Reactivating Old Email Addresses

Posted by Mary Sohn on

There are a number of reasons to consider running a reactivation campaign. You might have culled a significant number of subscribers in a list hygiene bonanza and haven’t had time to reach out to them in a while. Maybe they didn’t fit into any of the subscriber profiles for the emails you were planning. Or perhaps a long-running technical glitch caused a specific group of subscribers to be omitted from your campaigns.

Whatever the reason, if you have a dusty list of subscribers to reintroduce into your email program, here are some considerations:

  1. Mailbox providers are suspicious of volume spikes. They like to see consistent activity on your sending IP address, and may delay or block emails from your IP address if they see a sudden surge.
  2. Depending on how long it’s been since you’ve mailed to those addresses, some may have been deactivated or reclaimed by mailbox providers as recycled spam traps.
  3. Do your subscribers remember signing up for your email? Even if they do, your email program may no longer be relevant to them.

Reactivation campaigns are a close cousin to win-back campaigns. Our May 2014 study on win-back campaigns looked at more than 100 retail senders who targeted inactive users with messaging to reignite interest in the brand. Complete findings from this report can be found here, but here are a few key takeaways and recommendations:

  1. Send a series of emails to give subscribers more than one opportunity to re-engage.
  2. Throttle volume so it blends in with your existing sending volume and gives you a chance to monitor reactions to your campaign (opens, unsubscribes, complaints, etc.).
  3. Use a shorter template with a single, clear call to action.
  4. Test different creative to see which approach solicits the most positive responses.
  5. Use whatever data you have about the subscriber to personalize the email.

However, if your subscribers received only a welcome email (or nothing) and then got radio silence from you for months or years, your approach might have to be modified slightly—especially because the risk of getting your IP address blacklisted is higher. Here are some ideas:

  1. If you have a large, dusty old list of subscribers to reactivate, consider running your list through a list validation service to catch any obvious invalid addresses.
  2. Consider a separate sending IP address for the first email in your reactivation series. Monitor this closely to see if you hit spam traps. As subscribers engage positively, you can move them back on to your regular sending IP address.
  3. Use the “Thanks for waiting” approach that the best receptionists use after making you hold on a phone line for a long time. You don’t even have to acknowledge that there was a mistake. Just let them know that the newsletter is now ready for the subscriber to receive it. If you can sweeten the message with a money-off thank you gift, even better.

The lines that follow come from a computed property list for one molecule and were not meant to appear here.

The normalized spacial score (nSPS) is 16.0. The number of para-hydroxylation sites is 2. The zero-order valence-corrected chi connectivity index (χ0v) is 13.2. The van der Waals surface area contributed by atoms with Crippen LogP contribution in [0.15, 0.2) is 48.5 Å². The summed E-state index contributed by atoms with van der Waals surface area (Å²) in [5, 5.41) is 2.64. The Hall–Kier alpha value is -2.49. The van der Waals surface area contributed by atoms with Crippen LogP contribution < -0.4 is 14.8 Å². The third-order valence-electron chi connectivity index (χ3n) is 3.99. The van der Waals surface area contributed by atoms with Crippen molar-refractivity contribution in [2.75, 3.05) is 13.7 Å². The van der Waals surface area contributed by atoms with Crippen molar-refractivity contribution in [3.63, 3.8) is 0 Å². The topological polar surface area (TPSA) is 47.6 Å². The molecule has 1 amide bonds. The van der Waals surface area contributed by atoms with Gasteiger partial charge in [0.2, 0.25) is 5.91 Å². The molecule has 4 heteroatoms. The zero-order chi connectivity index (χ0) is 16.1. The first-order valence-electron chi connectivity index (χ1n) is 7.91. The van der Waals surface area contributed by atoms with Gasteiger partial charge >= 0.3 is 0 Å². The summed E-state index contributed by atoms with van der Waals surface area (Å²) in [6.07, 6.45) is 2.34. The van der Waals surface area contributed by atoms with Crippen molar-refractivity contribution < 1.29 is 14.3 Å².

4. Regularly test and modify reactivation email content to optimize for positive engagement metrics.
  5. All reactivation emails should include a very clear “update email preferences” link. The hope here is that people will choose to reduce the frequency of email rather than unsubscribing.
  6. Review recent emails to see what types of content and promotions received the best response. Re-purpose successful creative as part of your reactivation campaign, to put your best foot forward.
  7. When segmenting your reactivation group (as part of your throttling plan), send first to those with the least likelihood of complaining or bouncing (i.e., subscribers with a history of positive engagement, those who are currently active on your website, and the most recent signups).
  8. If applicable, remind them why or how they signed up. I.e. “Thank you visiting our store and signing up for our emails!”

Finally, here are some housekeeping tasks to complete before you begin sending:

  1. Check that your feedback loops are all active so you can monitor your emails for complaints.
  2. Ensure you’ve applied for all relevant whitelists.
  3. Use reputation tracking tools such as Gmail Postmaster, Microsoft SNDS, AOL’s IP Reputation Check, Yandex Postoffice, or Return Path’s Email Optimization Suite to make sure that the reputation of your email program is protected.
  4. Check with your legal team to verify that it’s still ok to send to those old subscribers.

In conclusion, don’t give up! Work with your team to plan an ongoing reactivation campaign to give your subscribers a chance to come back when they’re ready to re-engage with your brand.


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About Mary Sohn

Mary brings years of advertising experience to email and views deliverability data from a marketer's perspective. In her spare time, you'll find Mary eating through Canada's best diners, drive-ins, and dives (without the justification of a reality TV show). Follow Mary on Twitter @juenology for a haphazard glimpse into her life as a hungry-for-food email specialist.

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